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published Jul 1, 2011
Rails-to-Trails Conservancy (RTC)
Shared-use pathways along the banks of irrigation canals, flood channels, and other waterways can serve important recreational and transportation functions. The easy grade, scenic interest, and minimal road crossings make shared-use paths along waterways highly attractive as trails for recreation, transportation, and a healthy, active lifestyle, particularly in urbanized areas.
published Jun 21, 2017
Camden County is undertaking the ambitious goal of constructing a bicycle and pedestrian trail across the length of the county, beginning at the Delaware River waterfront and extending to the southeastern county line, a distance of approximately 33 miles.
published May 29, 2015
Multi-use trails are becoming an economic catalyst and vital contributor to the quality of life for communities all across the nation. This document looks at key factors as to why this is, and takes these factors as a basis into a case study on the Tammany Trace (the ‘Trace’), a 31- mile rail-to-trail conversion in St. Tammany Parish, Louisiana.
published Mar 1, 2011
In 2009, Rails-to-Trails Conservancy (RTC) began a multi-year project to ensure that residents along the Compton Creek bike, equestrian and walking trails were involved in using and supporting their trails, as well as to provide opportunities for programs and activities.
published Apr 1, 2015
Rails-to-Trails Conservancy (RTC),
Alta Planning + Design
This report is an inventory and analysis of existing trails in agricultural settings, with a focus on trails that are most comparable to the context of the Santa Paula Branch Line (SPBL) in Ventura County.
published Jan 1, 2011
Successful shared-use paths offer a continuous and extended recreation and transportation experience. Avoiding vehicular interaction is a major challenge in urban environments where shared use paths intersect the roadway network on a regular basis. In the best cases, the paths are grade separated from roadway traffic with pedestrian bridges or under-crossings. However, geometric constraints, financial resources and incompatible adjacent land uses can require trail planners to
contemplate and implement at-grade crossings.
published Jun 30, 2016
National Off-Highway Vehicle Conservation Council (NOHVCC)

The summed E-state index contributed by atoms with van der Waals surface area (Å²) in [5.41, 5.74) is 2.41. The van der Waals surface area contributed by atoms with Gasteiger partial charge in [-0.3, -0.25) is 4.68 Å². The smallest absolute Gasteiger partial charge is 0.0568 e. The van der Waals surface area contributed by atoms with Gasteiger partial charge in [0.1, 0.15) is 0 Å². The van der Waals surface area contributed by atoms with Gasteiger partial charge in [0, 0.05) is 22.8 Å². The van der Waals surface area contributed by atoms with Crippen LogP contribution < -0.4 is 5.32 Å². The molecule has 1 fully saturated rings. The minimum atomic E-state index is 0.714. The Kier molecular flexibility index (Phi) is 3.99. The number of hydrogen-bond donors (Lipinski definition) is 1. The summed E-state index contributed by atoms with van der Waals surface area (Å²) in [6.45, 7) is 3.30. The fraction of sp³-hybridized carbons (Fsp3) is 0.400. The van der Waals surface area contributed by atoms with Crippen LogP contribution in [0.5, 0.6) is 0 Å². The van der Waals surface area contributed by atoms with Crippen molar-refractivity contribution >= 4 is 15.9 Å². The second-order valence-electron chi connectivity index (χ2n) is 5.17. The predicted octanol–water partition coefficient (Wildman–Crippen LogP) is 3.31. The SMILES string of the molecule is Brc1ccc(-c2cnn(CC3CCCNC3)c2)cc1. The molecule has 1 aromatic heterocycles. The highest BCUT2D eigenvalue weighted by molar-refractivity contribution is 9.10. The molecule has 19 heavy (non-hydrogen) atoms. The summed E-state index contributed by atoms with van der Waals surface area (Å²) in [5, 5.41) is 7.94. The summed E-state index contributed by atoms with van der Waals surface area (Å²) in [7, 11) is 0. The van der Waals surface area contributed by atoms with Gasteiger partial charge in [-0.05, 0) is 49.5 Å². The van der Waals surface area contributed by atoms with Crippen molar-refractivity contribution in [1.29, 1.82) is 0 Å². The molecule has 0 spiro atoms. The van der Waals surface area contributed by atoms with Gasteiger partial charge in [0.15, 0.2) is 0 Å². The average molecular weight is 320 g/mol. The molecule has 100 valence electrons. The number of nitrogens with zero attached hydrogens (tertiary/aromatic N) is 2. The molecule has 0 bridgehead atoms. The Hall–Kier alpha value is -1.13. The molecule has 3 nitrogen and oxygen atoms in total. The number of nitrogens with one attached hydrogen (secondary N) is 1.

The definitive guide for the planning, designing, constructing, managing and maintaining Off-Highway Vehicle (OHV) trails
published Sep 6, 2019
Transportation in communities across America is changing with the advent of many small and light personal mobility options, which typically run on electric motors, such as electric-assist bicycles (e-bikes), e-scooters (scooters) and hoverboards. Rails-to-Trails Conservancy (RTC) offers this perspective to assist communities, trail managers and policy makers in making decisions about how best to manage these devices on nonmotorized multiuse trails.
published Mar 18, 2020
This feasibility study outlines the path forward and the potential in connecting Cleveland and Pittsburgh over 200+ miles of multi-use trails in Ohio, West Virginia and Pennsylvania. The alignment of the 200-miles-plus Cleveland to Pittsburgh (C2P) corridor is primarily made up of existing rail-trails, unused or abandoned rail corridors, and canal corridors.
published Feb 28, 2018
Federal Highway Administration
The Guidebook for Measuring Multimodal Network Connectivity is a guide for transportation planners and analysts on the application of analysis methods and measures to support transportation planning and programming decisions. It describes a five-step analysis process and numerous methods and measures to support a variety of planning decisions. It includes references and illustrations of current practices, including materials from five case studies conducted as part of the research process.
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Fort Worden State Park, Port Townsend, Washington
Routed and painted wood sign; Arches National Monument, Moab, Utah
Sign helps users find trail beyond point of interest; Arches National Monument, Moab, Utah
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South Carolina Trails
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